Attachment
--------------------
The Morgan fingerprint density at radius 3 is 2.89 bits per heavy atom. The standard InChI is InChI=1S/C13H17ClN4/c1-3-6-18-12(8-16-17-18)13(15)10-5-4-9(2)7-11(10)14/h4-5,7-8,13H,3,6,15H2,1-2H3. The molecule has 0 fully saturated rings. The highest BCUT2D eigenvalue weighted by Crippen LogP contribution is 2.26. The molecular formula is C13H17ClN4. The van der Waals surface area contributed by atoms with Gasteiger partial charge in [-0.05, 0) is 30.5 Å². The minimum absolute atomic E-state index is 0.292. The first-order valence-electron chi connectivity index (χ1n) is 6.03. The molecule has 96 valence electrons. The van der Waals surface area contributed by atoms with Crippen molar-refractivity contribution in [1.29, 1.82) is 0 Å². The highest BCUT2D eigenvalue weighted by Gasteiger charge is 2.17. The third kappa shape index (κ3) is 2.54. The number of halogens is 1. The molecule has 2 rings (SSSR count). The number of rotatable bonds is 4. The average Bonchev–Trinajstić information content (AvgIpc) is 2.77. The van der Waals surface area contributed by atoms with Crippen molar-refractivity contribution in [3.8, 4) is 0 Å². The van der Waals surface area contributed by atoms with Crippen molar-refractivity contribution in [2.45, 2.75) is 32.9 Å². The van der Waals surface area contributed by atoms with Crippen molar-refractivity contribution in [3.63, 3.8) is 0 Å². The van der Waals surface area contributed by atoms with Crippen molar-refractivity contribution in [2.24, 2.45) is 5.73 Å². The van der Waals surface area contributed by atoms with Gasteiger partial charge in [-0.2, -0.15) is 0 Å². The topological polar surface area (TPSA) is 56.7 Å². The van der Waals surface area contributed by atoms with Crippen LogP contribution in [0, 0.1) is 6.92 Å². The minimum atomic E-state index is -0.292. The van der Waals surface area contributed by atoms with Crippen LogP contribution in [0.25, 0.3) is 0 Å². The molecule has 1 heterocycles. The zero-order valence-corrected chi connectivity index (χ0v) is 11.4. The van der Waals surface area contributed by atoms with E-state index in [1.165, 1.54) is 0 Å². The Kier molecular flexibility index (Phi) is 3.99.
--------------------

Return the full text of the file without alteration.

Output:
The Morgan fingerprint density at radius 3 is 2.89 bits per heavy atom. The standard InChI is InChI=1S/C13H17ClN4/c1-3-6-18-12(8-16-17-18)13(15)10-5-4-9(2)7-11(10)14/h4-5,7-8,13H,3,6,15H2,1-2H3. The molecule has 0 fully saturated rings. The highest BCUT2D eigenvalue weighted by Crippen LogP contribution is 2.26. The molecular formula is C13H17ClN4. The van der Waals surface area contributed by atoms with Gasteiger partial charge in [-0.05, 0) is 30.5 Å². The minimum absolute atomic E-state index is 0.292. The first-order valence-electron chi connectivity index (χ1n) is 6.03. The molecule has 96 valence electrons. The van der Waals surface area contributed by atoms with Crippen molar-refractivity contribution in [1.29, 1.82) is 0 Å². The highest BCUT2D eigenvalue weighted by Gasteiger charge is 2.17. The third kappa shape index (κ3) is 2.54. The number of halogens is 1. The molecule has 2 rings (SSSR count). The number of rotatable bonds is 4. The average Bonchev–Trinajstić information content (AvgIpc) is 2.77. The van der Waals surface area contributed by atoms with Crippen molar-refractivity contribution in [3.8, 4) is 0 Å². The van der Waals surface area contributed by atoms with Crippen molar-refractivity contribution in [2.45, 2.75) is 32.9 Å². The van der Waals surface area contributed by atoms with Crippen molar-refractivity contribution in [3.63, 3.8) is 0 Å². The van der Waals surface area contributed by atoms with Crippen molar-refractivity contribution in [2.24, 2.45) is 5.73 Å². The van der Waals surface area contributed by atoms with Gasteiger partial charge in [-0.2, -0.15) is 0 Å². The topological polar surface area (TPSA) is 56.7 Å². The van der Waals surface area contributed by atoms with Crippen LogP contribution in [0, 0.1) is 6.92 Å². The minimum atomic E-state index is -0.292. The van der Waals surface area contributed by atoms with Crippen LogP contribution in [0.25, 0.3) is 0 Å². The molecule has 1 heterocycles. The zero-order valence-corrected chi connectivity index (χ0v) is 11.4. The van der Waals surface area contributed by atoms with E-state index in [1.165, 1.54) is 0 Å². The Kier molecular flexibility index (Phi) is 3.99.